Keeping alive a dream for the street’s best

Marble Hill basketball tourney by two brothers is now perfect landing spot



Summer in New York City offers plenty on the sporting front. Baseball fans flock to the two Major League Baseball ballparks – or whichever Little League diamond their child is playing. Basketball fans, however, behold the spectacle of street ball in the city this time of year. And two brothers in the Bronx are keeping that tradition alive.

Isaiah and Norman Green are in the midst of their sixth summer running the Marble Hill New ERA Classic, a local playground tournament hosted at two courts on West 230th Street near the New York City Housing Authority’s Marble Hill Houses.

At first, the games were simply a fun way for the two brothers to bring together residents they grew up with. By year three, their passion project had evolved into something much bigger, with four separate divisions of play. Then teams started coming from Westchester and Long Island, as well as neighboring states, to round out the under-13, middle school, high school and men’s divisions.

This year there are three divisions with eight teams in middle school, eight teams in high school and 10 teams in men’s.

“It started as an in-house situation making teams based on the neighborhood buildings,” Norman said. “Now every year we try to do something different to expand our tournament.”

The history of organized streetball in Marble Hill goes back further, too. Before the Green brothers revived the tournament in 2015, local resident Christopher Riley was the head organizer of the competition. Riley coached Isaiah growing up on his teams that played at Dyckman, which speaks to why the coach and his former point guard were on the same page for this reclamation project.

“He came to me when he first thought about bringing the tournament back and I respect him for that,” Riley said of Isaiah.

The Green brothers helped fill what Riley describes as “gaps” in the long history of Marble Hill basketball. Riley graduated from St. Nicholas of Tolentine High School at the same time Dyckman Basketball was gaining notoriety in the early 1990s. Despite not carrying the same name recognition as Dyckman, Marble Hill attracts a lot of the same players and teams, according to Riley.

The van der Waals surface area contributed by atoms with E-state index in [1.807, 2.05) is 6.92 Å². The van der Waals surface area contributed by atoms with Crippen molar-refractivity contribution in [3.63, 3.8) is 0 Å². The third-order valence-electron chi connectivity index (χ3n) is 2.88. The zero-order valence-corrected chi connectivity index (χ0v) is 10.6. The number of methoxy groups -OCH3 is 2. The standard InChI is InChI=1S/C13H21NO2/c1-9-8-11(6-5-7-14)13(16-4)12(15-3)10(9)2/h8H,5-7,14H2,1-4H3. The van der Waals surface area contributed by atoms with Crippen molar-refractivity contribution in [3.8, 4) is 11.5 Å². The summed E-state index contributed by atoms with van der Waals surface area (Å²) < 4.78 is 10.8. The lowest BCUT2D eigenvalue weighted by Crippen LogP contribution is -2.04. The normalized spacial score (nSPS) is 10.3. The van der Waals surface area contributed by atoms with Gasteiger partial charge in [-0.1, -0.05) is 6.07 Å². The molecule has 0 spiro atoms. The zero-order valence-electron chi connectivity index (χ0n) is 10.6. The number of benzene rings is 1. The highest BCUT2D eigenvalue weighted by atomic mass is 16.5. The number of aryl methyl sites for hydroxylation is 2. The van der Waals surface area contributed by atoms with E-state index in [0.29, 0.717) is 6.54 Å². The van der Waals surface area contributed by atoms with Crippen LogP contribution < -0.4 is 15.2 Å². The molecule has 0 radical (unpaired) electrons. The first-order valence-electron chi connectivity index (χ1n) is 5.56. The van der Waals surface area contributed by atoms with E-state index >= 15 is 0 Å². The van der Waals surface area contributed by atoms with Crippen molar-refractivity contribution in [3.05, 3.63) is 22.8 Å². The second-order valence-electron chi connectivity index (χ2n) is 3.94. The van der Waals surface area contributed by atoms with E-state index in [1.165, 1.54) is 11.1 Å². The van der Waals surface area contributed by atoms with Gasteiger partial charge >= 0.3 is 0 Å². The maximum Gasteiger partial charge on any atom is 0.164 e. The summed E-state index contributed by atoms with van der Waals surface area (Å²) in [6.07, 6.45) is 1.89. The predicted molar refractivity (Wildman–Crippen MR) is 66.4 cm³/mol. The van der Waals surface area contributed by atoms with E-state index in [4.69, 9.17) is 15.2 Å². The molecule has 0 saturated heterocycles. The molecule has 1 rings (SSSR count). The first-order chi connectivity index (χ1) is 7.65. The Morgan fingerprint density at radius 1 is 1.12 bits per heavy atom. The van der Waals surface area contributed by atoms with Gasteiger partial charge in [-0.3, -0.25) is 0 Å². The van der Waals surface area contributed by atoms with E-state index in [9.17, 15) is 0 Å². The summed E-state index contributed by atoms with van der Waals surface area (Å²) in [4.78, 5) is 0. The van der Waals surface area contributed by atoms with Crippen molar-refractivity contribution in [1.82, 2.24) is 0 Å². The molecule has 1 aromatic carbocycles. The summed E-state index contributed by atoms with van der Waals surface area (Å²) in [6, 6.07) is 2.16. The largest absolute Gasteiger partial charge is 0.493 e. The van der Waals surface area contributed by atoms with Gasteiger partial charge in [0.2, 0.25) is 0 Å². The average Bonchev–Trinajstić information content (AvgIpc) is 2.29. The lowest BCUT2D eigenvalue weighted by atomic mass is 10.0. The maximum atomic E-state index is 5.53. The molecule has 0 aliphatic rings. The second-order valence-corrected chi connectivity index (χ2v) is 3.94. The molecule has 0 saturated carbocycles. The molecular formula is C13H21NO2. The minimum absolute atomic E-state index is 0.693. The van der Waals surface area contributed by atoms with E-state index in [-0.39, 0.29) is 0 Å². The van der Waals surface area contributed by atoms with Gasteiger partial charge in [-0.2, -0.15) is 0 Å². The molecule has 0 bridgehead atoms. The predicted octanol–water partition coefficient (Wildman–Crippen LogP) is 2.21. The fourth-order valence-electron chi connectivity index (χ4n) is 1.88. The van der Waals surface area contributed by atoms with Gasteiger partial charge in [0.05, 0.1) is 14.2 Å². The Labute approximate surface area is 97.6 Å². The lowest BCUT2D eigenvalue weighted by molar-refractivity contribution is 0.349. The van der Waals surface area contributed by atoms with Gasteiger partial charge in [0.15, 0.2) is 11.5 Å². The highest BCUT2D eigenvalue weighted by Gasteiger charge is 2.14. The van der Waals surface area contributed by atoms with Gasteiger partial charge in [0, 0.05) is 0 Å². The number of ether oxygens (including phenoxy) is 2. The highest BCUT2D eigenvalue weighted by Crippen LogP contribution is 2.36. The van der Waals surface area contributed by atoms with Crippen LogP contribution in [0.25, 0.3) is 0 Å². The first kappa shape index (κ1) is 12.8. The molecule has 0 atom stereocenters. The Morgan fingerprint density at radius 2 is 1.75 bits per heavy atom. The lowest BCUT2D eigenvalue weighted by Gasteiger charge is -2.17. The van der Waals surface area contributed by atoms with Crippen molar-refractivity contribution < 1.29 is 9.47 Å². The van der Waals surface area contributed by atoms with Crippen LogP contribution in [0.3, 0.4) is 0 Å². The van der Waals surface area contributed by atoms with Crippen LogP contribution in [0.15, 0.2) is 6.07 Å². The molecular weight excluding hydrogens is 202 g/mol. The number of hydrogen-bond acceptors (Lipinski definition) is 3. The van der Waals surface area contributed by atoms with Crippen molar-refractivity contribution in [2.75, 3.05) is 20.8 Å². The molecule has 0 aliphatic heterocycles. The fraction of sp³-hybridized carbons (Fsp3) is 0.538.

“Once I stopped doing the tournament there was maybe a gap… and then Isaiah and Norman took over and they have been doing a phenomenal job,” Riley said. “But it just takes time to build up to something.”

The reboot of the program has gone beyond to include more opportunities for the youth — a top priority for the Green brothers. Even now as more of a distant observer, Riley has noticed a newfound creativity—such as skills training and conditioning workouts—which serves to enhance the quality of the tournament games.

“Norm and Isaiah deserve all the credit for what’s been going on the last several years in terms of Marble Hill Basketball,” Riley said. “From the uniforms with how good they look and the logo and everything.”

But to get to this point, they have had to overcome everything from repainting the court to lobbying for access to one. Now they have settled on two courts, with newly installed glass backboards and a soon-to-be new scoreboard.

“Two weeks ago, the rim broke,” Riley said. “Now in my era, if the rim broke we would probably be shut down for the summer, but they had the tournament running the next day.”

This atmosphere is conducive for NBA players to come play — or in the case of Knicks forward Obi Toppin, provide a springboard to their streetball fame.

“It’s just the fact of the family environment and the element that we bring, some of them (NBA players) actually come,” Isaiah said.

The Green brothers call Marble Hill home, with their earliest memories taking place on the basketball court. That sense of loyalty has reinforced their commitment to helping local kids develop both on and off the court — even if it means going the extra mile to help someone get into college.

“We’re well connected in the street ball industry,” Norman says. “So we helped multiple kids get into prep schools, junior colleges and some through colleges.”

This is only the beginning though for the Green brothers. They have a few other items they would like to check off in order to become even more of a household name in the community.

“We’re looking to get a rain site so when it rains we have somewhere to put them indoors,” Isaiah said. “We’re looking to get a women’s division as well.”

And in one week’s time, the Junior Knicks Summer Basketball Camp will arrive to do a clinic with young players from Marble Hill Houses. For these players, as it is for anyone who plays a role in the program, it’s about confidence-building and self-growth.

“If you’re not actually up to speed to play in the tournament, we have the Junior Knicks program that’s developing them as well,” Isaiah says.

Everyone has a different role to play. Besides playing, there are opportunities for coaching, officiating and gaining sports management. The Green brothers share in the responsibility of organizing and promoting the budding playground tournament.

The Marble Hill New Era Classic is in good hands under the Green brothers, Riley says. They have set out on this mission together. This year it will conclude on Aug. 20.

“They look at it as a challenge that they can get through and keep going,” Riley says. “It is great for the community as a whole.”

Marble Hill New Era Classic, basketball, street ball, Isaiah Green, Norman Green, Castle Athletics, Christopher Riley,